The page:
Astron. Astrophys. Suppl. Ser. 142, 165-179
SPH simulations of clumps formation by dissipative collision of molecular clouds
I. Non magnetic case
E.P. Marinho1 - J.R.D. Lépine2
Send offprint request: E.P. Marinho,
1 - Instituto de Geociências e Ciências Exatas, Departamento de
Estatística, Matemática Aplicada e Computacional, UNESP,
Rua 10, 2527, 13500-230, Rio Claro SP, Brazil
Instituto Astronômico e Geofiisico,
Departamento de Astronomia, USP,
Av. Miguel Stefano, 4200, 04301-904 São Paulo SP, Brazil
Received September 7; accepted December 17, 1999
Computer experiments of interstellar cloud collisions were performed with a new
smoothed-particle-hydrodynamics (SPH) code.
The SPH quantities were calculated
by using spatially adaptive smoothing lengths and the SPH fluid equations of
motion were solved by means of a hierarchical multiple time-scale leapfrog.
Such a combination of methods allows the code to deal with a large range of
A careful treatment of gas cooling by H, H2
and H II
, as well as a heating mechanism by cosmic rays and by H2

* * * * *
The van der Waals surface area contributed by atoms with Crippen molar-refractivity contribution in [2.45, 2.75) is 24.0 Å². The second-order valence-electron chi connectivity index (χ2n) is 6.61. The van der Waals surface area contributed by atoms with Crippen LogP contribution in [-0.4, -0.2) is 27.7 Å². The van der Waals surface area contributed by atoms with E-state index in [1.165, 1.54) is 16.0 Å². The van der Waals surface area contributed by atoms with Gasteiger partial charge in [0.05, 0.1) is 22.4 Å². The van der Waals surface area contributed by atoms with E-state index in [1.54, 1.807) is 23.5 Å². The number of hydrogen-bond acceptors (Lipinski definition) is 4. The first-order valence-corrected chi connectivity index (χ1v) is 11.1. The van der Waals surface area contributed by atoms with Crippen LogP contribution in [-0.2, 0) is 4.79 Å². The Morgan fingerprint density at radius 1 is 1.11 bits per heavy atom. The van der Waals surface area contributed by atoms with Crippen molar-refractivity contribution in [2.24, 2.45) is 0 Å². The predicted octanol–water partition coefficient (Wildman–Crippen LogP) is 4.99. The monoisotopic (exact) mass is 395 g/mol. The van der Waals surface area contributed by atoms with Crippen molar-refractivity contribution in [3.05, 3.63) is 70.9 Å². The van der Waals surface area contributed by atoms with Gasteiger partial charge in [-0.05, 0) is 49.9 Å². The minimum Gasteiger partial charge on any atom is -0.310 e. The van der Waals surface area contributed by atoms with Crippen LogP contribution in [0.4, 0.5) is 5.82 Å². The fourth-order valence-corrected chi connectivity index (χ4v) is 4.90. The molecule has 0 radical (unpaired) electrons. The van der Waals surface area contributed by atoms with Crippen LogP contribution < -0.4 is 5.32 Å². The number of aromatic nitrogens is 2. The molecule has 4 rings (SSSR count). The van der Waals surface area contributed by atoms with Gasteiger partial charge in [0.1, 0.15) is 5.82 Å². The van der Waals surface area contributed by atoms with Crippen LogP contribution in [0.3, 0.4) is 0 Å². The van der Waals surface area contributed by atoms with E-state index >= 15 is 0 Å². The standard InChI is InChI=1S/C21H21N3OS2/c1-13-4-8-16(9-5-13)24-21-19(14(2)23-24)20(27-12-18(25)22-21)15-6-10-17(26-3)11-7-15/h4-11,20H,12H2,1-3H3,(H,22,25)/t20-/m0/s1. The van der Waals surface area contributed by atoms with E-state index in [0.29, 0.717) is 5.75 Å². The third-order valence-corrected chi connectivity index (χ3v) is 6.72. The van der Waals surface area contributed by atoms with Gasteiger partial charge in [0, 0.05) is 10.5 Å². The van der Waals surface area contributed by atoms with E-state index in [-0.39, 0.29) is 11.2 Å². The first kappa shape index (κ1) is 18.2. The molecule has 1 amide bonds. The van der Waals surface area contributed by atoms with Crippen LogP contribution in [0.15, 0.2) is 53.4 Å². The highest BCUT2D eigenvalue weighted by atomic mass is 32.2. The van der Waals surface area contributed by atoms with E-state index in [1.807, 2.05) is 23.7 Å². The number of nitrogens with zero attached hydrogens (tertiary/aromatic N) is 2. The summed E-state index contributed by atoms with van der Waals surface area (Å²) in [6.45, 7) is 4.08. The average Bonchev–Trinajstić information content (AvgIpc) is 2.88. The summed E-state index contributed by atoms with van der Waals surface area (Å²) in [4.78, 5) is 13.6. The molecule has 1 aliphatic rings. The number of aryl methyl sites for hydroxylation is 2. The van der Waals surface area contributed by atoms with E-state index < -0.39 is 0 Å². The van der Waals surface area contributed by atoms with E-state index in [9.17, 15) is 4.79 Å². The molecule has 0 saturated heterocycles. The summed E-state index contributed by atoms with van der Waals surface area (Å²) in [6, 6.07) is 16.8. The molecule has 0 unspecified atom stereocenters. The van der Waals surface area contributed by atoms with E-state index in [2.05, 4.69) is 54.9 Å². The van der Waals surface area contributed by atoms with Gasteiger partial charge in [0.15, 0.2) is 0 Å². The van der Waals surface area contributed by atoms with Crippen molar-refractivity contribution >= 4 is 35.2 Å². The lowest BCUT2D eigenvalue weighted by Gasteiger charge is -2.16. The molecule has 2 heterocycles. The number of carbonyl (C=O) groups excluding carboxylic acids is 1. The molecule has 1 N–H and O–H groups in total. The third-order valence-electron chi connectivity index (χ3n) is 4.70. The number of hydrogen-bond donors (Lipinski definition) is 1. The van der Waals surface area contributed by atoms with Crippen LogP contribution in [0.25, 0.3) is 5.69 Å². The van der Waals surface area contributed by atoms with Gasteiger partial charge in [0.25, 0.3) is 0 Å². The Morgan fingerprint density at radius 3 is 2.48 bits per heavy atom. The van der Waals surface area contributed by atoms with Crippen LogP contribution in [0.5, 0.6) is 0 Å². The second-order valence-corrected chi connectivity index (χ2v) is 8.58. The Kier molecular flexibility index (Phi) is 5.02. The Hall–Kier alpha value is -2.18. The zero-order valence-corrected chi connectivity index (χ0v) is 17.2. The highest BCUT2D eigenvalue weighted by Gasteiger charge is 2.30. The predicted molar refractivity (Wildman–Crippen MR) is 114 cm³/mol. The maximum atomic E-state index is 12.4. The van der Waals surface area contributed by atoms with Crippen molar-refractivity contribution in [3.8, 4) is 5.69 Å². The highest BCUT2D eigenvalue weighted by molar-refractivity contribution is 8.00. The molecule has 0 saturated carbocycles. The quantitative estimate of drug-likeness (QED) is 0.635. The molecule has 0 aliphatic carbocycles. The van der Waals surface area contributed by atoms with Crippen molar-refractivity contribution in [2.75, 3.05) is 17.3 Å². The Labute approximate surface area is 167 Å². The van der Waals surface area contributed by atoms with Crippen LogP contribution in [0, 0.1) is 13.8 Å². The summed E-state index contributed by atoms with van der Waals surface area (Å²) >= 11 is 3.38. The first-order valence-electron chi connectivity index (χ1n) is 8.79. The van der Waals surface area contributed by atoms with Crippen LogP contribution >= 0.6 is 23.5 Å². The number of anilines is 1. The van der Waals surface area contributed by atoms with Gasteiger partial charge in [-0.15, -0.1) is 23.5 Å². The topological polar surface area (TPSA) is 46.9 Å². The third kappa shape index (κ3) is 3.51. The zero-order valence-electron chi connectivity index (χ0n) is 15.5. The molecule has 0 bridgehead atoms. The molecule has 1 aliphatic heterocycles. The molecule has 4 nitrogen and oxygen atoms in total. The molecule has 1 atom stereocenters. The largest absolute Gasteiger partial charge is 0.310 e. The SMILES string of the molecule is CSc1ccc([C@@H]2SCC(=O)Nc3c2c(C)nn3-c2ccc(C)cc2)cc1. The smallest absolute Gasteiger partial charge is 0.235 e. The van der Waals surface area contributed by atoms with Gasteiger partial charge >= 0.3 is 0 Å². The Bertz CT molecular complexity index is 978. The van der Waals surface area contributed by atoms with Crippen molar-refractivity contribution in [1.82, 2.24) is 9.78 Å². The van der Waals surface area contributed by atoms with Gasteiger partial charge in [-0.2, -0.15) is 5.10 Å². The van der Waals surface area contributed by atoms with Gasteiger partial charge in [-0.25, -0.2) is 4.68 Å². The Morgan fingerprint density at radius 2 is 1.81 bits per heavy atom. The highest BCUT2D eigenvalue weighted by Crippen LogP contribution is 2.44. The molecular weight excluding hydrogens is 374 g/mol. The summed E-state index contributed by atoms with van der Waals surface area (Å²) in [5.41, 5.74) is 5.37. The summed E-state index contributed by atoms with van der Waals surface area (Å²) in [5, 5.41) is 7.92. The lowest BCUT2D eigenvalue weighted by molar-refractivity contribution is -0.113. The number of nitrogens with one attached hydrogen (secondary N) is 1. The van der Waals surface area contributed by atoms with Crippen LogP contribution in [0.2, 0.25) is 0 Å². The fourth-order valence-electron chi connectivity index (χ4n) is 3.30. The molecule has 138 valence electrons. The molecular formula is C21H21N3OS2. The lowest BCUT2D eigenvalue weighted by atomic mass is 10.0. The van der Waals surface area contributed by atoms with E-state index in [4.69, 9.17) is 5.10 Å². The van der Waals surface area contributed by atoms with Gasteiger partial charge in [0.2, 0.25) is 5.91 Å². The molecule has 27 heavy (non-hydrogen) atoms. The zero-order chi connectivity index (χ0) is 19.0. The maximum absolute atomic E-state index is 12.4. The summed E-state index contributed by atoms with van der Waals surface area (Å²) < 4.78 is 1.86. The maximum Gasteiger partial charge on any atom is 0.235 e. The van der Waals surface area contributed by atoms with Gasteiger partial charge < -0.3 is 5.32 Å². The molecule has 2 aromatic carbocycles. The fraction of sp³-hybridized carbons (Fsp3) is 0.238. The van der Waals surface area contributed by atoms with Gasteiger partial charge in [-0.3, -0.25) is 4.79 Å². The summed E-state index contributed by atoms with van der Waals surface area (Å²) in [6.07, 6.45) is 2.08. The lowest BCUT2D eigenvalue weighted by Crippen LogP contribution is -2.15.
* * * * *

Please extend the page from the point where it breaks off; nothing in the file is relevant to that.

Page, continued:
production on grains surface, were also included in the code.
The gas model
reproduces approximately the typical environment of dark molecular clouds.
The experiments were performed by impinging
two dynamically identical spherical clouds onto each other with
a relative velocity of 10 km s-1
but with a different impact
parameter for each case.
Each object has an initial density profile obeying an
-law with a cutoff radius of 10 pc and with an initial temperature of
As a main result, cloud-cloud collision triggers fragmentation
but in expense of a large
amount of energy dissipated, which occurred in the head-on case only.
Off-center collision did not allow remnants to fragment along the considered
However, it dissipated a
considerable amount of orbital energy.
Structures as small as 0.1 pc, with densities of
were observed in the more energetic collision.
Key words: hydrodynamics --
shock waves --
methods: numerical --
ISM: clouds --
ISM: kinematics and dynamics --
Copyright The European Southern Observatory (ESO)